Li D, Sham PC, Owen MJ, He L. Meta-analysis shows significant association between dopamine system genes and attention deficit hyperactivity disorder (ADHD). Hum Mol Genet 15: 2276-2284

ArticleinHuman Molecular Genetics 15(14):2276-84 · August 2006with14 Reads
DOI: 10.1093/hmg/ddl152 · Source: PubMed
Abstract
Molecular genetic investigations of attention deficit hyperactivity disorder (ADHD) have found associations with a variable number of tandem repeat (VNTR) situated in the 3'-untranslated region of dopamine transporter gene (DAT1), a VNTR in exon 3 of dopamine receptor 4 gene (DRD4) and a microsatellite polymorphism located at 18.5 kb from the 5' end of dopamine receptor 5 gene (DRD5). A number of independent studies have attempted to replicate these findings but the results have been mixed, possibly reflecting inadequate statistical power and the use of different populations and methodologies. In an attempt to clarify this inconsistency, we have combined all the published studies of European and Asian populations up to October 2005 in a meta-analysis to give a comprehensive picture of the role of the three dopamine-related genes using multiple research methods and models. The DRD4 7-repeat (OR=1.34, 95% CI 1.23-1.45, P= 2 x 10(-12)) and 5-repeat (OR=1.68, 95% CI 1.17-2.41, P=0.005) alleles as well as the DRD5 148-bp allele (OR=1.34, 95% CI 1.21-1.49, P= 8 x 10(-8)) confer increased risk of ADHD, whereas the DRD4 4-repeat (OR=0.90, 95% CI 0.84-0.97, P=0.004) and DRD5 136-bp (OR=0.57, 95% CI 0.34-0.96, P=0.022) alleles have protective effects. In contrast, we found no compelling evidence for association with the 480-bp allele of DAT (OR=1.04, 95% CI 0.98-1.11, P=0.20). No significant publication bias was detected in current studies. In conclusion, there is a statistically significant association between ADHD and dopamine system genes, especially DRD4 and DRD5. These findings strongly implicate the involvement of brain dopamine systems in the pathogenesis of ADHD.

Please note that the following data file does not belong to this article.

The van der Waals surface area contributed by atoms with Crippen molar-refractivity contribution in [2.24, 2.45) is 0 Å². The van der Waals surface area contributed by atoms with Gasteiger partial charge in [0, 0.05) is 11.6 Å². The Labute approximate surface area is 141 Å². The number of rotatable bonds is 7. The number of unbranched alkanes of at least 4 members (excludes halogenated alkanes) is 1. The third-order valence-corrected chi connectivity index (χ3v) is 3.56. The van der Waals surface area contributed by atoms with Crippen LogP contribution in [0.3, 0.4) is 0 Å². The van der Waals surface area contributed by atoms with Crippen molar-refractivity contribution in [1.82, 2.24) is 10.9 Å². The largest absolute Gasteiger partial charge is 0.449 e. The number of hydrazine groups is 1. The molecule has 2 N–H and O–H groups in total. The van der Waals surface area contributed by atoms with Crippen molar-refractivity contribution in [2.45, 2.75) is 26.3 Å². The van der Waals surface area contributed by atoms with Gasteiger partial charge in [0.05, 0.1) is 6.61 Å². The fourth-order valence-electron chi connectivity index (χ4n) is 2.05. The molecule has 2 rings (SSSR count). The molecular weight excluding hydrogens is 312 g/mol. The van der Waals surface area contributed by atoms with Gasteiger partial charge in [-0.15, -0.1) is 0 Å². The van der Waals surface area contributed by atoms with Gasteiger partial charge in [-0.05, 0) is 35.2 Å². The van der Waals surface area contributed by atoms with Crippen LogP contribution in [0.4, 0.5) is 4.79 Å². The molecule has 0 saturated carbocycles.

• "Moreover, this receptor possesses a remarkable VNTR (variable number of tandem repeats) polymorphism in its third intracellular loop (IC3) where a 16 amino acid sequence is repeated two to eleven times [4, 5]. The precise role of this polymorphism is not clear, but the seven repeat allele (D 4.7 R), which has been subject to positive selection during recent evolution, is associated with a predisposition to develop ADHD [6]. "
    [Show abstract] [Hide abstract] ABSTRACT: Dopamine receptors are G protein-coupled receptors involved in regulation of cognition, learning, movement and endocrine signaling. The action of G protein-coupled receptors is highly regulated by multifunctional proteins, such as β-arrestins which can control receptor desensitization, ubiquitination and signaling. Previously, we have reported that β-arrestin 2 interacts with KLHL12, a BTB-Kelch protein which functions as an adaptor in a Cullin3-based E3 ligase complex and promotes ubiquitination of the dopamine D4 receptor.
    Article · May 2016
    • "The goal of the current study was to conduct a meta-analysis to examine a) the magnitude of the associations between ADHD status and emotion dysregulation, b) determine any differences in the magnitude of these associations according to the domain of emotion dysregulation (ERU, ERNL, EREG, and ECUT), and c) determine the extent to which demographic variables (i.e., sex, age), comorbid CP, and individual differences in cognitive functioning impact the association between ADHD and emotion dysregulation. While there have been several metaanalyses conducted as it relates to ADHD and treatment (DuPaul & Eckert, 1997; Faraone, Biederman, & Mick, 2006; Van Der Oord, Prins, Oosterlaan, & Emmelkamp, 2008), genes (Gizer, Ficks, & Waldman, 2009; Li, Sham, Owen, & He, 2006; Nikolas & Burt, 2010), executive functioning (Frazier, Demaree, & Youngstrom, 2004; Martinussen, Hayden, Hogg-Johnson, & Tannock, 2005; Willcutt et al., 2005), neural correlates (Cortese, 2012; Dickstein, Bannon, Castellanos, & Milham, 2006 ), we are not aware of any meta-analysis that has specifically focused on emotion dysregulation. However, there has been some theoretical and review papers on aspects of emotion dysregulation in general psychopathology (Gerow & Kendall, 2002 ) and specifically to ADHD (Barkley, 2010; Bunford, Evans, & Wymbs, 2015; Shaw et al., 2014; Skirrow et al., 2009). "